Irvine City Council members approved a new plan for the city’s Great Park last month, but the city’s failure to follow through on the project’s last two master plans has left some questioning if what’s on paper now will ultimately be what goes into the park. 

The new plan, dubbed the framework plan by city staff, calls for a variety of projects including a botanical garden, a library, lakes, an amphitheater, museums and a series of other facilities spread across 300 acres of the park. 

Great Park residents pay for a lot of those improvements via a special Mello-Roos property tax, and after a Voice of OC series on the issue in 2020, residents started organizing and ultimately got a task force from the city council to share their opinions on the new development.

“Thank you for giving us an opportunity to speak as members of the neighborhood,” said Christine Sisto, a Great Park resident and co-chair of the task force, at the meeting last month where the council approved the plan. “We support the framework.”  

[Read: The Great Park Tax: How Irvine Homeowners are Paying for the City’s Big Dreams]

A lot of those projects were announced nearly 20 years ago with the park’s original master plan in 2005, but were canceled or put on ice for decades as major development at the park largely stalled out. 

So far, most of the park’s developed real estate has gone to a series of sports fields, a hot air balloon and several smaller facilities including a carousel and art complex.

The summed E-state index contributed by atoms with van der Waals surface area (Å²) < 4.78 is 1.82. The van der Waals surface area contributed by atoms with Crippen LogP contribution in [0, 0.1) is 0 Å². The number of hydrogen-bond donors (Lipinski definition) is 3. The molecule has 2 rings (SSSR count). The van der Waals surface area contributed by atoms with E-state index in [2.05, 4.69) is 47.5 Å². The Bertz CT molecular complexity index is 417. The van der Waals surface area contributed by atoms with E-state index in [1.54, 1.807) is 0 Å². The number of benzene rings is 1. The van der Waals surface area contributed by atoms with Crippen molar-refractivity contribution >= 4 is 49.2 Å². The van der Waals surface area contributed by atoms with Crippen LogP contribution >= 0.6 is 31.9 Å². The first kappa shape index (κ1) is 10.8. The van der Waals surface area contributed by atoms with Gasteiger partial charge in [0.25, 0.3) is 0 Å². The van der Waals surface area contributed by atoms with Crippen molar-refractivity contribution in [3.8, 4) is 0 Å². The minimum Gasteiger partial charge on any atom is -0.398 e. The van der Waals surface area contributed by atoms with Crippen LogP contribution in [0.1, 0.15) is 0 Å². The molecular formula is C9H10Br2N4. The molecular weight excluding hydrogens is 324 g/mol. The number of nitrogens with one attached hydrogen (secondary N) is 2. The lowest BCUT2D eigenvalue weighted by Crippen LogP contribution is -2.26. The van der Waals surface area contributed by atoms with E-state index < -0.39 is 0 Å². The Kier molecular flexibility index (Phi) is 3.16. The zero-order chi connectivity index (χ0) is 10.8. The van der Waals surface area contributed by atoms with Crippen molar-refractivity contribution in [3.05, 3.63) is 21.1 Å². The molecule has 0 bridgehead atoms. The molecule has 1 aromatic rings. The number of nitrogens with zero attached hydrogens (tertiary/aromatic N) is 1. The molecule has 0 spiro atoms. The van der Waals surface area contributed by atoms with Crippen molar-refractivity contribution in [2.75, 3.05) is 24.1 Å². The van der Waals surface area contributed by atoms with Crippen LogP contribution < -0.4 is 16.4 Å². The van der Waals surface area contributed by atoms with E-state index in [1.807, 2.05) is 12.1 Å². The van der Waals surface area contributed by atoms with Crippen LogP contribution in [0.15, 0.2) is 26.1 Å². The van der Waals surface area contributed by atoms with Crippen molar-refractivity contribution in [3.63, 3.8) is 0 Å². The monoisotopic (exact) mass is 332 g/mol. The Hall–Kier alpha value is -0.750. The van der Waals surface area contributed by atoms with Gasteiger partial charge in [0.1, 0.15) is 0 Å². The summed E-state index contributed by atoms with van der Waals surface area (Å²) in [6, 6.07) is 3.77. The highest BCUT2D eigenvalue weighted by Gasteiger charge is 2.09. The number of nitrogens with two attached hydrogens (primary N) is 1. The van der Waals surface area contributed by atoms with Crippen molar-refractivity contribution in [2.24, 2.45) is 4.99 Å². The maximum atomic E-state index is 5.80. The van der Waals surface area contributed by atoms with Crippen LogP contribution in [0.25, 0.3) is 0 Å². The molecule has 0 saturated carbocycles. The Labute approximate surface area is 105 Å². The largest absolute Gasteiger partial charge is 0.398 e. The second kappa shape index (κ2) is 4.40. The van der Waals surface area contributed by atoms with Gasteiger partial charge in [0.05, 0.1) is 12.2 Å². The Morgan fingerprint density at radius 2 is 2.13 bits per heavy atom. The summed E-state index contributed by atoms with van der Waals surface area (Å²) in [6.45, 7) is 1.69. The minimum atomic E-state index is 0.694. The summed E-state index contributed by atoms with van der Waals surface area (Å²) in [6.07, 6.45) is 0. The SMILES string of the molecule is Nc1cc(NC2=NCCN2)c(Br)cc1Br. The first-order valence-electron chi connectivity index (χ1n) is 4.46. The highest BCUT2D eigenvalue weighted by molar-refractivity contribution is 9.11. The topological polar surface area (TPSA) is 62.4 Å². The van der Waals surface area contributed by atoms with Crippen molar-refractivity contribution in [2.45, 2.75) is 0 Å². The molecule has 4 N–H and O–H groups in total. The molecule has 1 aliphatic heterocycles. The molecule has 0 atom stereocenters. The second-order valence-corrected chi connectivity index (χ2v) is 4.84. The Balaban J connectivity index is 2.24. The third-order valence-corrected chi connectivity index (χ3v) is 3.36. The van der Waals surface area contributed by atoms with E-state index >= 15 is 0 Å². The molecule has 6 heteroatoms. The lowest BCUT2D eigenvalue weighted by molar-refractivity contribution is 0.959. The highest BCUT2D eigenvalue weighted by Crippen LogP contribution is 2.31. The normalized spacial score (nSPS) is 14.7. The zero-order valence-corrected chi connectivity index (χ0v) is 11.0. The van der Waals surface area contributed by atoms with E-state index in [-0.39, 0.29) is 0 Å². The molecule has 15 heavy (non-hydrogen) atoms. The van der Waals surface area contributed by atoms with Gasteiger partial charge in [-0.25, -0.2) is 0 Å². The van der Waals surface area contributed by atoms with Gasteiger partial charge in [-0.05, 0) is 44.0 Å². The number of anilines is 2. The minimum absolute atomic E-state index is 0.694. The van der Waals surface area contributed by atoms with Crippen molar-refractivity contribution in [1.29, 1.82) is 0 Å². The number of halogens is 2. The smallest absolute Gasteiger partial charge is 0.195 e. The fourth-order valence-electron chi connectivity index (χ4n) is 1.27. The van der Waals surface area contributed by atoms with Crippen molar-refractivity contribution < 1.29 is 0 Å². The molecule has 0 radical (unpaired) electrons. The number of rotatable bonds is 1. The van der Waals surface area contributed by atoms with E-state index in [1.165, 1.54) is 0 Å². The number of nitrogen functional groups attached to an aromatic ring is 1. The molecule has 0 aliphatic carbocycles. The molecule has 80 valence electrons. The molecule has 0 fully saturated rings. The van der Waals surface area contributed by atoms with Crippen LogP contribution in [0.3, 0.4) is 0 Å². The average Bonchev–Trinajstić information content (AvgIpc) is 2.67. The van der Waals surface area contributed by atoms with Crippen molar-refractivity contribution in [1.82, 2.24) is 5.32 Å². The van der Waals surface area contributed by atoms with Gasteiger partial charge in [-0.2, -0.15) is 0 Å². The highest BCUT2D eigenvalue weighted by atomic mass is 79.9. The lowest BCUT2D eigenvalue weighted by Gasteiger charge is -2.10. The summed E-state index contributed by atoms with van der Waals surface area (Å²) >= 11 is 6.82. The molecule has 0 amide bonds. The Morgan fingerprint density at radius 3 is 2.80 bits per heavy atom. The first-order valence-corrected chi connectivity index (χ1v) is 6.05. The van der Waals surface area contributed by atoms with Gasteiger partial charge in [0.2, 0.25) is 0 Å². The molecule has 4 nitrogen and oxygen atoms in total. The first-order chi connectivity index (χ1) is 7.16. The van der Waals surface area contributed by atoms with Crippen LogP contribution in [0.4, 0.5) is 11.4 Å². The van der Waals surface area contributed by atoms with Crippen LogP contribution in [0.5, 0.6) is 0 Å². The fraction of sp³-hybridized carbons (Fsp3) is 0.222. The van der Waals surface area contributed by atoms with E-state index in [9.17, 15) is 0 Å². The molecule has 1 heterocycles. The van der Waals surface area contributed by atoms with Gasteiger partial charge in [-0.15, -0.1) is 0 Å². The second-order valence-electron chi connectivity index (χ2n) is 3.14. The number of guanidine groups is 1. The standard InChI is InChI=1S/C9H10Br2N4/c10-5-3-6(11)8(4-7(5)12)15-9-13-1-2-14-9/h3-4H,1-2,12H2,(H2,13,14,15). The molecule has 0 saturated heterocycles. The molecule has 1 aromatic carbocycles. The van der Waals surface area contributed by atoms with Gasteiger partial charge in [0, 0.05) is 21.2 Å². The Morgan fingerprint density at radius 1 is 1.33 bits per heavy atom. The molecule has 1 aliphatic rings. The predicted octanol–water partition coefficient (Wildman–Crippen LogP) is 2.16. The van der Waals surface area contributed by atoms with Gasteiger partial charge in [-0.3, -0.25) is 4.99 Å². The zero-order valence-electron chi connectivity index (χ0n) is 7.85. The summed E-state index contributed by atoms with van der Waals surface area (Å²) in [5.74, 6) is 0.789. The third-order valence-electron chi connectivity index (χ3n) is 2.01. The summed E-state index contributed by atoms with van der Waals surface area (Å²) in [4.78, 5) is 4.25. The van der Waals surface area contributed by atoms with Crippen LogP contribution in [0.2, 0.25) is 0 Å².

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City leaders are now looking to make some big changes, with Councilwoman Tammy Kim calling the new plan a “perfect storm,” that could kick off major developments. 

“It’s absolutely a turning point,” Kim said in a phone interview.

When asked what makes this plan different from the past, city manager Oliver Chi had a similar response, saying that all the aspects of the development “had alignment,” now and pointed to two big changes – the departure of a proposed veterans cemetery and the city’s evolving relationship with FivePoint Holdings, their development partner at the park. 

“Historically, there’s been different competing interests from time to time between the city and FivePoint,” Chi said in an interview. “There have been a number of different agreements between the city and FivePoint that have identified the ability for FivePoint to have outsized influence with what the city does.” 

Chi said staff is currently planning a revised contract between the city and the developer before the council in September that could clean up who’s responsible for what in the park, and make it clear the city, not FivePoint, decides what gets built.  

“We’re working to clean all that up in an updated adjacent landowner agreement,” Chi said. 

Kim also said that FivePoint has had less influence on the city council since the departure of former CEO Emile Haddad. 

“They’re a development partner, and that’s what they are. Nothing more, nothing less, and that’s what they have to remember. That is their role. They are not to dictate what we do, how we do it, they are not to leverage whatever they have and lord over us,” Kim said.

“They put their thumb on a lot of different things. Emile wanted to exert great power and influence over the city and its council members, but I think that dynamic has certainly changed.”